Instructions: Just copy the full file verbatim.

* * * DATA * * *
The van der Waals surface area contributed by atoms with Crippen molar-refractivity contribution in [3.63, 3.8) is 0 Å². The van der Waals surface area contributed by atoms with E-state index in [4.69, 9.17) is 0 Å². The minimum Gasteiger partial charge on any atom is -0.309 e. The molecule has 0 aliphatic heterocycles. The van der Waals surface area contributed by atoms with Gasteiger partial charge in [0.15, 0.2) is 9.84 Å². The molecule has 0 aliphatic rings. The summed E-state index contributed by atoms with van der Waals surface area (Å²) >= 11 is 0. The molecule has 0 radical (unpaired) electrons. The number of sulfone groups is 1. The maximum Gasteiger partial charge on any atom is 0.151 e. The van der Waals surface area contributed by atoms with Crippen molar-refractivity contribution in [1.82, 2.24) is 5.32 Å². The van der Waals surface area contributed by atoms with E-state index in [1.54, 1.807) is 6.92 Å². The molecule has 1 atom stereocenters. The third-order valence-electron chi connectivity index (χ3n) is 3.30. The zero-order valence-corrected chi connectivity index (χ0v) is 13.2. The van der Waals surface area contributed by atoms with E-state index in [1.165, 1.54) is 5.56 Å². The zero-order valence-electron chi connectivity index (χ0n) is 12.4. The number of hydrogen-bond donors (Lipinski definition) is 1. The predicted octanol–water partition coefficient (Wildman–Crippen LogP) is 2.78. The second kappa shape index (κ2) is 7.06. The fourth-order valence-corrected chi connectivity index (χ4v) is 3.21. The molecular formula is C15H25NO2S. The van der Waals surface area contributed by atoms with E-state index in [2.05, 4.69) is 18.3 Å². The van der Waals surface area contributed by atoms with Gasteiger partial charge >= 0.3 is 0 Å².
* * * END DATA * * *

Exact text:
The van der Waals surface area contributed by atoms with Crippen molar-refractivity contribution in [3.63, 3.8) is 0 Å². The van der Waals surface area contributed by atoms with E-state index in [4.69, 9.17) is 0 Å². The minimum Gasteiger partial charge on any atom is -0.309 e. The molecule has 0 aliphatic heterocycles. The van der Waals surface area contributed by atoms with Gasteiger partial charge in [0.15, 0.2) is 9.84 Å². The molecule has 0 aliphatic rings. The summed E-state index contributed by atoms with van der Waals surface area (Å²) >= 11 is 0. The molecule has 0 radical (unpaired) electrons. The number of sulfone groups is 1. The maximum Gasteiger partial charge on any atom is 0.151 e. The van der Waals surface area contributed by atoms with Crippen molar-refractivity contribution in [1.82, 2.24) is 5.32 Å². The van der Waals surface area contributed by atoms with E-state index in [1.54, 1.807) is 6.92 Å². The molecule has 1 atom stereocenters. The third-order valence-electron chi connectivity index (χ3n) is 3.30. The zero-order valence-corrected chi connectivity index (χ0v) is 13.2. The van der Waals surface area contributed by atoms with E-state index in [1.165, 1.54) is 5.56 Å². The zero-order valence-electron chi connectivity index (χ0n) is 12.4. The number of hydrogen-bond donors (Lipinski definition) is 1. The predicted octanol–water partition coefficient (Wildman–Crippen LogP) is 2.78. The second kappa shape index (κ2) is 7.06. The fourth-order valence-corrected chi connectivity index (χ4v) is 3.21. The molecular formula is C15H25NO2S. The van der Waals surface area contributed by atoms with E-state index in [2.05, 4.69) is 18.3 Å². The van der Waals surface area contributed by atoms with Gasteiger partial charge >= 0.3 is 0 Å².